Save

Counting Deviance: Revisiting a Decade’s Production of Surveys among Muslims in Western Europe

In: Journal of Muslims in Europe
Authors:
Birgitte Johansen University of Copenhagen Denmark bjohansen@hum.ku.dk

Search for other papers by Birgitte Johansen in
Current site
Google Scholar
PubMed
Close
and
Riem Spielhaus University of Copenhagen Denmark rsp@teol.ku.dk

Search for other papers by Riem Spielhaus in
Current site
Google Scholar
PubMed
Close
Download Citation Get Permissions

Access options

Get access to the full article by using one of the access options below.

Institutional Login

Log in with Open Athens, Shibboleth, or your institutional credentials

Login via Institution

Purchase

Buy instant access (PDF download and unlimited online access):

$40.00

Abstract

This article looks at the emergence of Muslims as a category of knowledge in surveys and opinion polls that have been conducted as a reaction to the rising demand for data about Muslim populations in Western Europe within the last ten years. The most prevalent feature of the conceptualization of Muslims is that they are inherently immigrants, or of immigrant descent, who are living within a certain nation state. This creates a continuous statistical invisibility of certain Muslims, for instance those without immigration backgrounds, as well as Muslims with national backgrounds other than Muslim majority countries. Further, this identification of the Muslim as immigrant, even if unintended, contributes to upholding a subtle exclusion of Muslims from the national community as always foreign and always potentially in need of integration.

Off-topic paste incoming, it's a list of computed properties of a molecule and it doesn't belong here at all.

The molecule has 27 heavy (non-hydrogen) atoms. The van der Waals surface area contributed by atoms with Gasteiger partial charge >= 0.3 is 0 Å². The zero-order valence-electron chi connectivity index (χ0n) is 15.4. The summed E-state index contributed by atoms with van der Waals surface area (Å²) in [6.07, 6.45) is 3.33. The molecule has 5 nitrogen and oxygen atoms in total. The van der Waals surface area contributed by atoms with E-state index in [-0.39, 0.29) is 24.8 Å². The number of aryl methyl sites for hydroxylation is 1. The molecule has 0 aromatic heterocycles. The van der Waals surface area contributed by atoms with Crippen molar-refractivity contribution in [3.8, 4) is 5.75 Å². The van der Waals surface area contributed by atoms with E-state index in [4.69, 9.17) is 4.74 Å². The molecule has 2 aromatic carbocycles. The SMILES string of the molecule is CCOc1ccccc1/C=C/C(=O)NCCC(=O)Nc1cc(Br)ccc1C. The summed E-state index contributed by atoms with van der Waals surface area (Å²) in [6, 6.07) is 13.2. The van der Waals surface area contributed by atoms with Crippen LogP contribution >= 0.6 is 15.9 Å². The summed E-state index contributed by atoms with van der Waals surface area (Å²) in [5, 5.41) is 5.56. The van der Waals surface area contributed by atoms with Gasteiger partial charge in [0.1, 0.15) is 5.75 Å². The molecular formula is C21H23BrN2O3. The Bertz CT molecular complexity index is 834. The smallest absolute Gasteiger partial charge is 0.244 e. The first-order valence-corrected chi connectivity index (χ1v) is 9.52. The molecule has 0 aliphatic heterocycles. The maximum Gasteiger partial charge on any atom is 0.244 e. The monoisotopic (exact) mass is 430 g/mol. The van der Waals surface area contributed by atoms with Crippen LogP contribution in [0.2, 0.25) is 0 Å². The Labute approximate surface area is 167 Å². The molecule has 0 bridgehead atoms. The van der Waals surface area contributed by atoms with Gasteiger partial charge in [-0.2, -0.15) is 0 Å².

Content Metrics

All Time Past Year Past 30 Days
Abstract Views 721 92 3
Full Text Views 348 11 1
PDF Views & Downloads 154 12 3